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The Quilter's Daughter (Daughters of Lancaster County, Book 2) Hardcover – October 1, 2006


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--This text refers to the Paperback edition.

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Product Details

  • Hardcover: 351 pages
  • Publisher: Center Point Books (October 2006)
  • Language: English
  • ISBN-10: 1585478253
  • ISBN-13: 978-1585478255
  • Product Dimensions: 8.6 x 6.1 x 1 inches
  • Shipping Weight: 1.2 pounds
  • Average Customer Review: 4.6 out of 5 stars  See all reviews (41 customer reviews)
  • Amazon Best Sellers Rank: #3,189,546 in Books (See Top 100 in Books)

Editorial Reviews

Book Description

While away from her successful quilt shop and patient fiancé, Abby Miller’s world is shattered in one fell swoop, forcing her to look for answers away from her Amish community. Will Abby find her future in the ashes of the past, in the art of quilting, or in the heart of an overlooked Amish man?
--This text refers to the Paperback edition.

From the Back Cover

Abby Miller’s life is picture perfect. She runs a successful quilt shop and is engaged to a wonderful Amish man. But then duty calls. When she leaves her beloved shop and patient fiancé to attend to her mother in need, a double-tragedy strikes, shattering Abby’s world in one fell swoop.

Once Abby wipes away the tears and ashes, she is forced to look for answers outside her Amish community. Can God make anything good come out of her heartache? Will she find hope and a future. . .

. . .in the ashes of the past?

. . .in her love of quilting?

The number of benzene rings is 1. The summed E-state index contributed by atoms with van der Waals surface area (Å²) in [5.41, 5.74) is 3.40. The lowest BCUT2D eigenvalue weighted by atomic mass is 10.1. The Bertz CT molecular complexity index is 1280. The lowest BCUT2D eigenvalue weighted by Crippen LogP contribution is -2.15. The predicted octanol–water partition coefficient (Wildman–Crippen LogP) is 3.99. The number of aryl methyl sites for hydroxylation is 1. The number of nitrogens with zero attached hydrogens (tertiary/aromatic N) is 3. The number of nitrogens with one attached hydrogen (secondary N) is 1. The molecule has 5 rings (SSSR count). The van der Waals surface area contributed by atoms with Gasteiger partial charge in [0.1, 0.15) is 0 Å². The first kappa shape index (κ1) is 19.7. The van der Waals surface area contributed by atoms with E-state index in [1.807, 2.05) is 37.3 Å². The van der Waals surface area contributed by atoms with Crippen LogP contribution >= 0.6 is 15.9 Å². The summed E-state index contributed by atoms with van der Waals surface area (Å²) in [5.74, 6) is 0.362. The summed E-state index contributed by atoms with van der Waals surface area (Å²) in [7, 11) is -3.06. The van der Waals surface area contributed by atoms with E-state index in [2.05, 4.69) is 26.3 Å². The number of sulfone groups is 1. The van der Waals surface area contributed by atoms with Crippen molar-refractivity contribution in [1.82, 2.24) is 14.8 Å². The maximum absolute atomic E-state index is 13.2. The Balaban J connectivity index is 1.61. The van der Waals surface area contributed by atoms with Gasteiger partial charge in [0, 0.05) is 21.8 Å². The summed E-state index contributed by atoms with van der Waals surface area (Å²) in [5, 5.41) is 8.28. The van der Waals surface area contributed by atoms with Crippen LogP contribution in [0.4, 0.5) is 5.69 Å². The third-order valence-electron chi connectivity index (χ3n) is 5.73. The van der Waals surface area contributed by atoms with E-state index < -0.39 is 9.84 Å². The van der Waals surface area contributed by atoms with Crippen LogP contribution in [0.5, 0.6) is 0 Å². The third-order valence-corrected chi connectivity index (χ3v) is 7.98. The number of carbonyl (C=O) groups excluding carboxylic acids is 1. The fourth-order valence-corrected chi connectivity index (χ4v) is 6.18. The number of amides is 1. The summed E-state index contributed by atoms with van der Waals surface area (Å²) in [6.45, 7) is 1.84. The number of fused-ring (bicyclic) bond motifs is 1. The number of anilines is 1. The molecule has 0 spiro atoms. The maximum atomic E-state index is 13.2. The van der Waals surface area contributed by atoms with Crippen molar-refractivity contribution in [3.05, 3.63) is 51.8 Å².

. . .in the world outside of her own desires?

. . .in the heart of an overlooked Amish man?

With a shaken faith, Abby reaches beyond herself and finds friendship where she least expects it. Can her faith, tried by fire, withstand the flames? Will she have the courage to love again?
--This text refers to an out of print or unavailable edition of this title.

More About the Author

Wanda Brunstetter is an award-winning romance novelist who has led millions of readers to lose their heart in the Amish life. She is the author of over 60 books with more than 7 million copies sold. Many of her books have landed on the top bestseller lists, including the New York Times, USA Today, Publisher's Weekly, CBA, ECPA, and CBD. Wanda is considered one of the founders of the Amish fiction genre, and her work has been covered by national publications, including Time Magazine and USA Today.

Wanda's fascination with the Amish culture developed when she met her husband, Richard, who grew up in a Mennonite church, and whose family has a Pennsylvania Dutch heritage. Meeting her new Mennonite sister-in-laws caused Wanda to yearn for the simpler life. In their travels, she and her husband have become close friends with many Amish people across America. Wanda's desire to explore their culture increased when she discovered that her great-great grandparents were part of the Anabaptist faith.

All of Wanda's novels are based on personal research intended to accurately portray the Amish way of life. Many of her books are well-read and trusted by the Amish, who credit her for giving readers a deeper understanding of the people and their customs.